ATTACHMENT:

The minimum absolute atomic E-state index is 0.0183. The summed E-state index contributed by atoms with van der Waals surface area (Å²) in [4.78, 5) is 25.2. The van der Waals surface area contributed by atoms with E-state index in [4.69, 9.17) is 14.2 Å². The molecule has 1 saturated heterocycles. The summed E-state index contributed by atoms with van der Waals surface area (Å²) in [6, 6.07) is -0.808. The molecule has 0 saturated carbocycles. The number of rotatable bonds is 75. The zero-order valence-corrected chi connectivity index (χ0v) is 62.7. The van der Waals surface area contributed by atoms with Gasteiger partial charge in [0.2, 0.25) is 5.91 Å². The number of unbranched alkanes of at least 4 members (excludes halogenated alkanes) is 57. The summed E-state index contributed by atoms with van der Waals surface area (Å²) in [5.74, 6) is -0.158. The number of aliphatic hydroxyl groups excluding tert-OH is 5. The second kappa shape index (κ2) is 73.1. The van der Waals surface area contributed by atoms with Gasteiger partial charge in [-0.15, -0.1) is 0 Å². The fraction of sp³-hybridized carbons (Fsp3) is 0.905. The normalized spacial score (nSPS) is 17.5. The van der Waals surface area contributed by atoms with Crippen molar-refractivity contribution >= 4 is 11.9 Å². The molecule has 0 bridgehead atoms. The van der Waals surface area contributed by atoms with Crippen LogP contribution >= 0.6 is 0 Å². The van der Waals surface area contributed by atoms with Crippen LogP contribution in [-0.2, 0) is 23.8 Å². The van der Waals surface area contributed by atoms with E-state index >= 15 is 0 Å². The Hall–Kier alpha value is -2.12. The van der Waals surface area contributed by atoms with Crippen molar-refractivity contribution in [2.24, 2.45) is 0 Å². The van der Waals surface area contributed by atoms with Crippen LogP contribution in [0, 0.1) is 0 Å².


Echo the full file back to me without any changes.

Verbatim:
The minimum absolute atomic E-state index is 0.0183. The summed E-state index contributed by atoms with van der Waals surface area (Å²) in [4.78, 5) is 25.2. The van der Waals surface area contributed by atoms with E-state index in [4.69, 9.17) is 14.2 Å². The molecule has 1 saturated heterocycles. The summed E-state index contributed by atoms with van der Waals surface area (Å²) in [6, 6.07) is -0.808. The molecule has 0 saturated carbocycles. The number of rotatable bonds is 75. The zero-order valence-corrected chi connectivity index (χ0v) is 62.7. The van der Waals surface area contributed by atoms with Gasteiger partial charge in [0.2, 0.25) is 5.91 Å². The number of unbranched alkanes of at least 4 members (excludes halogenated alkanes) is 57. The summed E-state index contributed by atoms with van der Waals surface area (Å²) in [5.74, 6) is -0.158. The number of aliphatic hydroxyl groups excluding tert-OH is 5. The second kappa shape index (κ2) is 73.1. The van der Waals surface area contributed by atoms with Gasteiger partial charge in [-0.15, -0.1) is 0 Å². The fraction of sp³-hybridized carbons (Fsp3) is 0.905. The normalized spacial score (nSPS) is 17.5. The van der Waals surface area contributed by atoms with Crippen molar-refractivity contribution >= 4 is 11.9 Å². The molecule has 0 bridgehead atoms. The van der Waals surface area contributed by atoms with Crippen LogP contribution >= 0.6 is 0 Å². The van der Waals surface area contributed by atoms with Crippen LogP contribution in [-0.2, 0) is 23.8 Å². The van der Waals surface area contributed by atoms with E-state index >= 15 is 0 Å². The Hall–Kier alpha value is -2.12. The van der Waals surface area contributed by atoms with Crippen molar-refractivity contribution in [2.24, 2.45) is 0 Å². The van der Waals surface area contributed by atoms with Crippen LogP contribution in [0, 0.1) is 0 Å².